HANNITY: But this is your passport.

COHEN: Yes, it is.

HANNITY: Let`s go back to yesterday. You got called by –

COHEN: Mr. Trump.

HANNITY: And Mr. Trump asked you?

COHEN: Were you ever in Prague?

HANNITY: And your answer was?

COHEN: Never.

HANNITY: In your whole life?

COHEN: I – no. I`ve never been in Prague.

HANNITY: And he wanted to see your passport.

COHEN: So, he said Michael, I really need to know. I said Mr. Trump, I
have never been to Prague. He said to me, OK. I said do you want to see
my passport? I live close to the office.

HANNITY: Right.

COHEN: And he said, yes. Do you mind if I see it? I said of course not.
You`re the president-elect. I`ll be there in about two minutes.

HANNITY: I don`t mean to laugh, but it`s just – these people – I did an
opening monologue just in the last segment how journalism is dead. It`s
buried.

(END VIDEO CLIP)

HANNITY: Dead. It`s buried.

Do you think that was a billable hour for Michael Cohen? I mean, he has –
he has a meeting with Sean Hannity, right? That`s Sean Hannity meeting
with his lawyer on national television without disclosing that the guy he
was interviewing was actually his own lawyer. Did somebody bill for that?
Journalism is dead.

This is where things have stood for the last 15 months or so on this
allegation against Michael Cohen. That`s in the Christopher Steele
dossier. I mean, Michael Cohen`s passport, even if we could see the inside
of it, it wouldn`t prove one way or another if he had ever been to Prague,
but certainly nobody`s been able to disprove his assertion that he`s never
been there.

And that`s been a sort of central talking point for calling the entire
dossier into question. People who say that the dossier is a bunch of lies,
it`s all disproven. There`s very few specific things that anybody says
that definitely didn`t happen and it`s in the dossier. But Michael Cohen
saying he never went to Prague, that`s kind of the one big factual rebuttal
that anybody has come up with about what`s wrong with the Steele dossier.

Well, that definitely didn`t happen. Cohen says he`s never been to Prague.
Therefore, the dossier`s in question.

That`s why this story by Peter Stone and Greg Gordon at “McClatchy” has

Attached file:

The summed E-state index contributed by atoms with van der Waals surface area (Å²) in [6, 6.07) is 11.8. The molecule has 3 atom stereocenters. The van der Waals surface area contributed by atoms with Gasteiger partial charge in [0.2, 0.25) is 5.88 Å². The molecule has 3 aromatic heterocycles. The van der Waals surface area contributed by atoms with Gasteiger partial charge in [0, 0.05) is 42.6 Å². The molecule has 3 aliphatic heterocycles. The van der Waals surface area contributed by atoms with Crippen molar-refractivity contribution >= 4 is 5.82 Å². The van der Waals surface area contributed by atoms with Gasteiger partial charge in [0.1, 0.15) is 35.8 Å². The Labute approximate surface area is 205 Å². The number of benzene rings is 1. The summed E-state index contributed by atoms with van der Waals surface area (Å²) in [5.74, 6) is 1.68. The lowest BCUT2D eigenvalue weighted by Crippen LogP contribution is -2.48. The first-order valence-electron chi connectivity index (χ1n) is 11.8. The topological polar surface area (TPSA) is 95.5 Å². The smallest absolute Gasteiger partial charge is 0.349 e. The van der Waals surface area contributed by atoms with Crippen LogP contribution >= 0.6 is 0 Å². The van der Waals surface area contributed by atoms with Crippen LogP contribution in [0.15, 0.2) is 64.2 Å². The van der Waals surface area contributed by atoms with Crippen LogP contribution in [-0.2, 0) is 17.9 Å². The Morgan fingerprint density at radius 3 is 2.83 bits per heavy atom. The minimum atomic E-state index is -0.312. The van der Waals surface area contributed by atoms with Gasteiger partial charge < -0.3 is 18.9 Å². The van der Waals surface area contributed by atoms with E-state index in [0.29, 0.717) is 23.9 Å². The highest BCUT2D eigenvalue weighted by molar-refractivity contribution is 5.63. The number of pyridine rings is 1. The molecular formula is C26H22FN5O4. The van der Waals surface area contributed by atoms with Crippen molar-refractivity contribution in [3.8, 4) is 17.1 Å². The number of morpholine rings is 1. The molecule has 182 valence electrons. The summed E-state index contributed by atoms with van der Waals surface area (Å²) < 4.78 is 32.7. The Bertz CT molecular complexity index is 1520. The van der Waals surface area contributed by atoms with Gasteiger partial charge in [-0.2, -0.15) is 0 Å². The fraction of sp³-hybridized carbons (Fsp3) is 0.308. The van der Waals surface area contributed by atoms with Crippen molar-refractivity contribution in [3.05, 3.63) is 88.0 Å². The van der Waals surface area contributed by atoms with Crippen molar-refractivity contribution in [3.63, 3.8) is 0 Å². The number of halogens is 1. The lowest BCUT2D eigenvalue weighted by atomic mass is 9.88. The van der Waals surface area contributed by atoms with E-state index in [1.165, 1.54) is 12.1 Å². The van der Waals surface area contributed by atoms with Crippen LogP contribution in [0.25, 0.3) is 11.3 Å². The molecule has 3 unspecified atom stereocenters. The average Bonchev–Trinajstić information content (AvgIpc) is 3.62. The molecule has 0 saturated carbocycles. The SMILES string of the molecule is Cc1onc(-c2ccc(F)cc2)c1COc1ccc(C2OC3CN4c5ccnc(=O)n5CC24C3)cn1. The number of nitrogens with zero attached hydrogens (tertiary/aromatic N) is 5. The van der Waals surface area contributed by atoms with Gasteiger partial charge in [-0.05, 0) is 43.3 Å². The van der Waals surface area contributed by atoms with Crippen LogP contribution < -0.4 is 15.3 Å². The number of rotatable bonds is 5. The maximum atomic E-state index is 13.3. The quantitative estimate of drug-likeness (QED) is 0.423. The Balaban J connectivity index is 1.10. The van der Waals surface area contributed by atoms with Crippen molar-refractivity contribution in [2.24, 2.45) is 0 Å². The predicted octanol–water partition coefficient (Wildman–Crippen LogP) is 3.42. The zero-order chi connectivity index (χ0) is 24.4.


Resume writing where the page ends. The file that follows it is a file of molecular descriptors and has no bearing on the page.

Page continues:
ended up being such a big deal. You might have missed this story when it
came out on Friday. It came out right before president Trump announced he
was bombing Syria.

The piece says this, quote: the Justice Department special counsel has
evidence that Donald Trump`s personal lawyer and confidant Michael Cohen
secretly made a late summer trip to Prague during the 2016 presidential
campaign according to two sources familiar with the matter. Confirmation
of the trip would lend credence to a retired British spy`s report that
Cohen strategized there with a powerful Kremlin figure about Russian
meddling in the U.S. election.

Investigators have traced evidence that Cohen entered the Czech Republic
through Germany, apparently during August or early September 2016, as
Steele reported. Cohen would not have needed a passport for such a trip.

This weekend, in a tweet, Mr. Cohen again denied that he has ever been to
Prague. But if this central claim that he and his allies have been making
for months and months and months about why the whole dossier is a mess, if
that central claim is falling apart, you can understand why maybe that raid
on Michael Cohen by federal investigators last week might have the
president so on edge.

Joining us now is Peter Stone, special correspondent for “McClatchy”, one
of the reporters who broke this story.

Mr. Stone, I really appreciate your time tonight. Thank you for being
here.

PETER STONE, SPECIAL CORRESPONDENT, MCCLATCHY: Thank you. It`s a
pleasure.

MADDOW: So your story came out on Friday in what was a more insane than